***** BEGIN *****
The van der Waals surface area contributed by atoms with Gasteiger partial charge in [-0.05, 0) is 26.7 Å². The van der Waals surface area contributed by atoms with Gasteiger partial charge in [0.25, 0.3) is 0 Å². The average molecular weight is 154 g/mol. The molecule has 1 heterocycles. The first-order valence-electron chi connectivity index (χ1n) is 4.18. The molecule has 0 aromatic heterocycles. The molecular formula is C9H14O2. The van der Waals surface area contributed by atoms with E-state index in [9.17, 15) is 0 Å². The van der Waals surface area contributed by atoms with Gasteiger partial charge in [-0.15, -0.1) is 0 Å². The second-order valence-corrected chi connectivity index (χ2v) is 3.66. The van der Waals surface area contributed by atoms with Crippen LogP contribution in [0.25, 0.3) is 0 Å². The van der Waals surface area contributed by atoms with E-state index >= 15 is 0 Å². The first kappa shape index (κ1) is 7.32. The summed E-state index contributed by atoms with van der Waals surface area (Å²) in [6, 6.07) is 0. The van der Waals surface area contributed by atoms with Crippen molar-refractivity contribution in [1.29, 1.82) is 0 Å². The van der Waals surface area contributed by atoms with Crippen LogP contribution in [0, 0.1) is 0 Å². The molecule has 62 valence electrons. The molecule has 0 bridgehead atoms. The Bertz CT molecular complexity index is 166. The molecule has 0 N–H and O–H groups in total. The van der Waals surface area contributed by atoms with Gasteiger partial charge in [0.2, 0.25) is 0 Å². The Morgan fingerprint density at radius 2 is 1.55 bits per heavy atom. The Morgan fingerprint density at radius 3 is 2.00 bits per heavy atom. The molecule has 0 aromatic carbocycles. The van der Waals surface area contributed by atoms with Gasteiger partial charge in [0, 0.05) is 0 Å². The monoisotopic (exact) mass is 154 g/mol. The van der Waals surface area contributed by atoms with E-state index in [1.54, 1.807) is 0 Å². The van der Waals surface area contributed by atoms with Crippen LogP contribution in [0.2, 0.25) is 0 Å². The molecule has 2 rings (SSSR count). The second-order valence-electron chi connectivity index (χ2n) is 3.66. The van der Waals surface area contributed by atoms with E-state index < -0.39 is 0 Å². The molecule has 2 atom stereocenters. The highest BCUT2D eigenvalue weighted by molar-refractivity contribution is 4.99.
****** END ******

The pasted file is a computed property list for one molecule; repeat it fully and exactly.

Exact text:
The van der Waals surface area contributed by atoms with Gasteiger partial charge in [-0.05, 0) is 26.7 Å². The van der Waals surface area contributed by atoms with Gasteiger partial charge in [0.25, 0.3) is 0 Å². The average molecular weight is 154 g/mol. The molecule has 1 heterocycles. The first-order valence-electron chi connectivity index (χ1n) is 4.18. The molecule has 0 aromatic heterocycles. The molecular formula is C9H14O2. The van der Waals surface area contributed by atoms with E-state index in [9.17, 15) is 0 Å². The van der Waals surface area contributed by atoms with Gasteiger partial charge in [-0.15, -0.1) is 0 Å². The second-order valence-corrected chi connectivity index (χ2v) is 3.66. The van der Waals surface area contributed by atoms with Crippen LogP contribution in [0.25, 0.3) is 0 Å². The van der Waals surface area contributed by atoms with E-state index >= 15 is 0 Å². The first kappa shape index (κ1) is 7.32. The summed E-state index contributed by atoms with van der Waals surface area (Å²) in [6, 6.07) is 0. The van der Waals surface area contributed by atoms with Crippen molar-refractivity contribution in [1.29, 1.82) is 0 Å². The van der Waals surface area contributed by atoms with Crippen LogP contribution in [0, 0.1) is 0 Å². The molecule has 62 valence electrons. The molecule has 0 bridgehead atoms. The Bertz CT molecular complexity index is 166. The molecule has 0 N–H and O–H groups in total. The van der Waals surface area contributed by atoms with Gasteiger partial charge in [0.2, 0.25) is 0 Å². The Morgan fingerprint density at radius 2 is 1.55 bits per heavy atom. The Morgan fingerprint density at radius 3 is 2.00 bits per heavy atom. The molecule has 0 aromatic carbocycles. The van der Waals surface area contributed by atoms with Gasteiger partial charge in [0, 0.05) is 0 Å². The monoisotopic (exact) mass is 154 g/mol. The van der Waals surface area contributed by atoms with E-state index in [1.54, 1.807) is 0 Å². The van der Waals surface area contributed by atoms with Crippen LogP contribution in [0.2, 0.25) is 0 Å². The molecule has 2 rings (SSSR count). The second-order valence-electron chi connectivity index (χ2n) is 3.66. The van der Waals surface area contributed by atoms with E-state index < -0.39 is 0 Å². The molecule has 2 atom stereocenters. The highest BCUT2D eigenvalue weighted by molar-refractivity contribution is 4.99.